Clamp down planned on advertising boards

Plans to crack down on excessive street clutter have been welcomed by Berwick Town Council.

Friday, 9th September 2016, 07:30 am
Concerns have been raised about excessive street clutter in Berwick.

Northumberland County Council is planning to step up its enforcement of unauthorised obstructions on the highway.

Cllr Anne Forbes, speaking at Monday’s town council meeting, said: “This is a real pet hate of mine in Berwick. At times it’s like the wacky races whenyou’re trying to get around all the clutter, especially for those with walking aids or buggies.

“There are now certain places which people which can’t get but it’s not just advertising boards. Where have all these tables and chairs come from? Honestly, they are all across the pavement. It’s especially bad on market days. It’s difficult to get down the street.”

Cllr Gordon McLean added: “There has to be legal implications for obstruction of the highway. Northumberland County Council needs to deal with this because it’s getting worse by the day. and somewhere along the line there could be a bad accident because someone has had to step off the pavement.”

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Cllr Hazel Bettison was also critical of advertising banners on railings at various parts of the town, most notably Golden Square.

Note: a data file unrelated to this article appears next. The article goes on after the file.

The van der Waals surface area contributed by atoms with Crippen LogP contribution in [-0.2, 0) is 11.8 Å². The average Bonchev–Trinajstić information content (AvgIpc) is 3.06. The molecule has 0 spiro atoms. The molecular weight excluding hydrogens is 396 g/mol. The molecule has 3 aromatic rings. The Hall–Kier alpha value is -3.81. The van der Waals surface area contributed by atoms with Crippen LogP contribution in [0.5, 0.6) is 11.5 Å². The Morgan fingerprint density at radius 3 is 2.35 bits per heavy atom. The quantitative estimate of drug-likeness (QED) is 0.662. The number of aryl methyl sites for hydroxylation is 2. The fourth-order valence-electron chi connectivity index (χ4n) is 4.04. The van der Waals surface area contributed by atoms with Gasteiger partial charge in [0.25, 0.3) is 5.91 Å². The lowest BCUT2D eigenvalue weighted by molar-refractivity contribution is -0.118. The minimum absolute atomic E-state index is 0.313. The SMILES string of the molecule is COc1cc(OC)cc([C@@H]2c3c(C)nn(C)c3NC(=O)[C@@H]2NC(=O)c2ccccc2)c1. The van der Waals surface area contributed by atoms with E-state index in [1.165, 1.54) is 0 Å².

She also objected to the promotion of events and businesses from outwith the town.

“I don’t think they should be for advertising businesses – they should only be for promoting events,” she said.

However, Cllr Joe Lang felt it was important to strike the right balance.

“I think the mood of the room is that we support compliance that is not over-zealous,” he said. “I personally think that seats outside cafés add to the animation of the street and make the area more attractive to visitors.

“I would hate to see a blanket ban on them but the important thing is that there are very clear guidelines on what constitutes an obstruction and what doesn’t and where people are able to beat those guidelines that is fine.”

Town councillors suggested a visit by officers for a walkabout could be a good idea.

Ruth Bendell, county council infrastructure manager, said: “For many years the use of sandwich boards and A-boards has been a popular way of attracting shoppers. This practice has continued over the years and is still seen as a positive way of supporting the local economy. However, as our streets have become busier, we are seeing an increased number of complaints about this type of advertising as well as other obstructions which make journeys along the footpath quite challenging.

“The council is committed to supporting and working with local businesses to grow the local economy, and understands that businesses and venues wish to promote and advertise their services and products to as many potential customers as possible.

“However, the local authority also has a responsibility to ensure the public can use the streets and footways within the area safely and without obstruction. It is proposed that rather than authorising items such as A-boards and goods displays,we will prioritise enforcement of unauthorised obstructions on the highway.”